The Iraqi government, which was formed by the coordination framework, put relations with Washington in a tailspin by signing the oil-for-electricity agreement, which will end the crisis of repeated outages, although experts considered the deal a loser, as Iraq will buy electricity from Iran at more than twice its global price.
Baghdad realizes that, with this agreement, it has put itself in a confrontation with Washington, which could consider the barter as a circumvention of sanctions against Tehran, but the coordination framework that leads the government seems forced to do so, because it faces fears of a popular escalation due to the electricity crisis, in addition to the escalation of the possibility of dismissing a minister. Electricity, against the backdrop of the recent energy crisis, to be the fifth electricity minister to be overthrown since 2006.
The coordination framework lives in an unenviable situation due to concerns about the expansion of protests against the decline in electricity supply hours, and angry demonstrations are increasing with the continued escalation of temperatures approaching 50 degrees Celsius, especially in the south.
The electricity crisis in the last 17 years has caused resignations, interrogation and issuance of judgments about 15 times against 10 ministers in 7 successive governments.
Only a year ago, about 3,000 officials in the Ministry of Electricity were summoned, including 12 ministers and undersecretaries.
The Ministry of Electricity says that it has not paid the debt bill for the Iranian gas used in the operation of power stations, which is contrary to what the minister mentioned two months ago.
According to the statements of the spokesperson for the Ministry of Electricity, Ahmed Musa, his ministry is not concerned with transferring money to Iran after it has paid it to the (TBI) bank.
He said, “The Iranian side informed us that the money has not yet reached it,” which led to a drop in gas from 45 million cubic meters to 20.
Last June, Electricity Minister Ziyad Fadel announced the transfer of all amounts owed by Iran regarding the gas supplied to Iraq.
Iranian Deputy Oil Minister for Gas Affairs Majid Chengi said a few days ago that the Iraqi Ministry of Electricity had paid Iran all gas-related debts, while the head of the Iranian-Iraqi Chamber of Commerce, Yahya Al-Ishaq, announced in early July that Iraq had paid Iranian dues amounting to $10 billion.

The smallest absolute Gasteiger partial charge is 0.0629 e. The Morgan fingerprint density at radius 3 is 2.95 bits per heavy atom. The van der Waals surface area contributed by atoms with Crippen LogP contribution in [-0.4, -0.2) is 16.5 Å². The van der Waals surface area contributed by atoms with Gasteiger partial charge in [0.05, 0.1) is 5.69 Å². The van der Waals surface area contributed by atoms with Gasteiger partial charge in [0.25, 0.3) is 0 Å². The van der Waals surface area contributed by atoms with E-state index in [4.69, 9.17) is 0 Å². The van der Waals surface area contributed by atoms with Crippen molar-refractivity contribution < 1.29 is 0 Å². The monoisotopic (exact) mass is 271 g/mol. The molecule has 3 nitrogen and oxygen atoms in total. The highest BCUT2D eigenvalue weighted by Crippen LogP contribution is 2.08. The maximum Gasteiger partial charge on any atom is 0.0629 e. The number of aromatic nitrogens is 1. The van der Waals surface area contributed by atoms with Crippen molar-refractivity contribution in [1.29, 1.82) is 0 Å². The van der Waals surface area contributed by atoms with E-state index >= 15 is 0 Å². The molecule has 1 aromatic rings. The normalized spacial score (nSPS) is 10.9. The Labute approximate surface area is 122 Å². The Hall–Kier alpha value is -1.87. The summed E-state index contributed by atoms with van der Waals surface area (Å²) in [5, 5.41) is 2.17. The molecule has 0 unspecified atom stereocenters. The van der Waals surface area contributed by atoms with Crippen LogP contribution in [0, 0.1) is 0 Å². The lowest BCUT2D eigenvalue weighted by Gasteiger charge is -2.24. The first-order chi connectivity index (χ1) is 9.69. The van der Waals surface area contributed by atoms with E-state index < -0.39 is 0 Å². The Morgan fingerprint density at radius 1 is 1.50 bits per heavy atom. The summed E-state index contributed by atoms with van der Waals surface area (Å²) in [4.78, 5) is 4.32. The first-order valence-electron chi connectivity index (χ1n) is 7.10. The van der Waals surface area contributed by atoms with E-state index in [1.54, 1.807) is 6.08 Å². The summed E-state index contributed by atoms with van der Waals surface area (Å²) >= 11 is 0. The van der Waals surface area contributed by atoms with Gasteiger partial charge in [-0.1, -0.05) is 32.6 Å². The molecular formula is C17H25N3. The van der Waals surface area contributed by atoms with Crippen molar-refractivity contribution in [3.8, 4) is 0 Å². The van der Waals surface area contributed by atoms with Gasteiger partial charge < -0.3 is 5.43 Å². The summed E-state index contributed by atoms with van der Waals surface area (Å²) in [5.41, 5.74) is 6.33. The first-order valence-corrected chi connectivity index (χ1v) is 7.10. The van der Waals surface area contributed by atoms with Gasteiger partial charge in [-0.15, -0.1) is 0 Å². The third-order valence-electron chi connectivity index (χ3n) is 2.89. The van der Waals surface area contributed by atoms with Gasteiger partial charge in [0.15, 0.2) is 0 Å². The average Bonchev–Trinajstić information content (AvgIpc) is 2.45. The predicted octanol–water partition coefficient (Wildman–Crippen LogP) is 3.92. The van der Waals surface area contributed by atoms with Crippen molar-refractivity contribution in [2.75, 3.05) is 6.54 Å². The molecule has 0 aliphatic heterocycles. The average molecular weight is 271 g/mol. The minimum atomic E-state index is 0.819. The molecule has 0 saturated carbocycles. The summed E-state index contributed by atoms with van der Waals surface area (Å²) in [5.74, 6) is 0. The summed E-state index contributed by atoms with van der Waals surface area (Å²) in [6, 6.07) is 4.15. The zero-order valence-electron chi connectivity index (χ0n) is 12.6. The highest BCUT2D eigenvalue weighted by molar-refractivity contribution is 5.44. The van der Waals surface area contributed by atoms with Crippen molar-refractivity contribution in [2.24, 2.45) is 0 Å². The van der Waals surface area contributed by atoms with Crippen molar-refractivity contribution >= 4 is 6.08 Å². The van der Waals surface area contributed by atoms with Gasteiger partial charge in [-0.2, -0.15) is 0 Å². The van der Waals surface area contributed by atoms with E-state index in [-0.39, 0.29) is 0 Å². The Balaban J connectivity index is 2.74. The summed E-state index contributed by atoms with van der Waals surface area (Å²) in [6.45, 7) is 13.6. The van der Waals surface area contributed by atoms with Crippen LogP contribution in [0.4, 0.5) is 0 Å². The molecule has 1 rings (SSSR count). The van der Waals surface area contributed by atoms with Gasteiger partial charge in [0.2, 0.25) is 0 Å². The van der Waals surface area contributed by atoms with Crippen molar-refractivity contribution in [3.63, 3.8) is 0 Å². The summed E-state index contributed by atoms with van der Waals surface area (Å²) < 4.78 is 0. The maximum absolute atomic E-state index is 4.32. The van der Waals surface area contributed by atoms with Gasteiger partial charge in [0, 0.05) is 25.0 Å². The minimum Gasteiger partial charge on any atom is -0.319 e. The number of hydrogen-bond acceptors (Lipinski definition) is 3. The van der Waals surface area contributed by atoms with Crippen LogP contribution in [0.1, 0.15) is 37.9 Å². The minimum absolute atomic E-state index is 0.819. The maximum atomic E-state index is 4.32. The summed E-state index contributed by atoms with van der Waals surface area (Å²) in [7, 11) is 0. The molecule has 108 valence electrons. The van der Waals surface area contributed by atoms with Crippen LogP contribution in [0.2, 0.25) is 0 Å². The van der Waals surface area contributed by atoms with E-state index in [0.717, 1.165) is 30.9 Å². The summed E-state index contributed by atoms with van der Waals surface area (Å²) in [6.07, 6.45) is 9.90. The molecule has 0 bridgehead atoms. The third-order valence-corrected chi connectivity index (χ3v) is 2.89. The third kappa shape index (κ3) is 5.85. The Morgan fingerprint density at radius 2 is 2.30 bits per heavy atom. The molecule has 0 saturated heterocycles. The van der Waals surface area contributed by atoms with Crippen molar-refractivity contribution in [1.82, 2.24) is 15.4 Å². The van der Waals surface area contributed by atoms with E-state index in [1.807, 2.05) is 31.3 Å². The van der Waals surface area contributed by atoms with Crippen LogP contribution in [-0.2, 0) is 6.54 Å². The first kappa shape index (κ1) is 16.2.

However, these words changed after the statement of the coordination framework in its first meeting on electricity at the beginning of this week, in which it accused the United States of obstructing the arrival of funds to Tehran, and warned against using the file “politically”.
The Iranian ambassador in Baghdad supported the statement of the coordination framework, stating that the electricity crisis in Iraq is political and America is the reason.
Ambassador Muhammad Kazem Al Sadiq wrote on Twitter: “The frequency of patriotic voices is increasing, demanding that the electricity card be removed from American political dealings and exploited to strike people with the increasing temperatures.”
He added, “The demands to achieve economic sovereignty for Iraq put the finger on the wound, and are considered an accurate diagnosis of the crisis that deserves thanks.” For the Shiite coalition’s exit from the crisis, which it fears will turn the street against it, one of the proposed solutions is to dismiss the Minister of Electricity.
Prime Minister Muhammad Shia’ al-Sudani called, during his meeting with the electricity cadres, to provide free fuel to private generators, and to try to import gas from Turkmenistan and Qatar.
But the head of the Center for Political Thinking, Ihsan al-Shammari, said that Iran will not allow Iraq to change the source of obtaining gas.
Turkmenistan is more than 20 thousand kilometers away from Iraq, which may make this alternative illogical, according to a map published by Mustafa Sanad, a deputy close to the framework.
On this basis, the option of dismissing Minister Ziyad Fadel remains the closest to reality until the end of the next 60 days, which are expected to be the hottest.
In this regard, Representative Mustafa Al-Karawi says that amid the difficult crisis, the Minister of Electricity has not been in the ministry for days, according to video clips published by deputies who went to meet him.
Parliament is supposed to submit oral questions to the Minister of Electricity, in the “minister’s presence,” about the energy file, along with the Minister of Oil. Al-Karawi, a member of the Finance Committee, confirms: “The questions and interrogations are supposed to precede hosting ministers in Parliament.”
Representatives had collected signatures to question the energy ministers, in addition to the ministers of agriculture and water resources, amid expectations of an upcoming cabinet change.
Al-Karawi adds, “We did not discuss these interrogations before the legislative recess, and things will become clear after a few days when the sessions return.”
During the previous ministries of electricity, Parliament called and questioned 5 ministers, most notably Qasim Al-Fahdawi in 2015.
In 2019, the Integrity Committee said that Muhammad al-Halbousi, the head of the council, had agreed to open an investigation with all electricity ministers since 2006.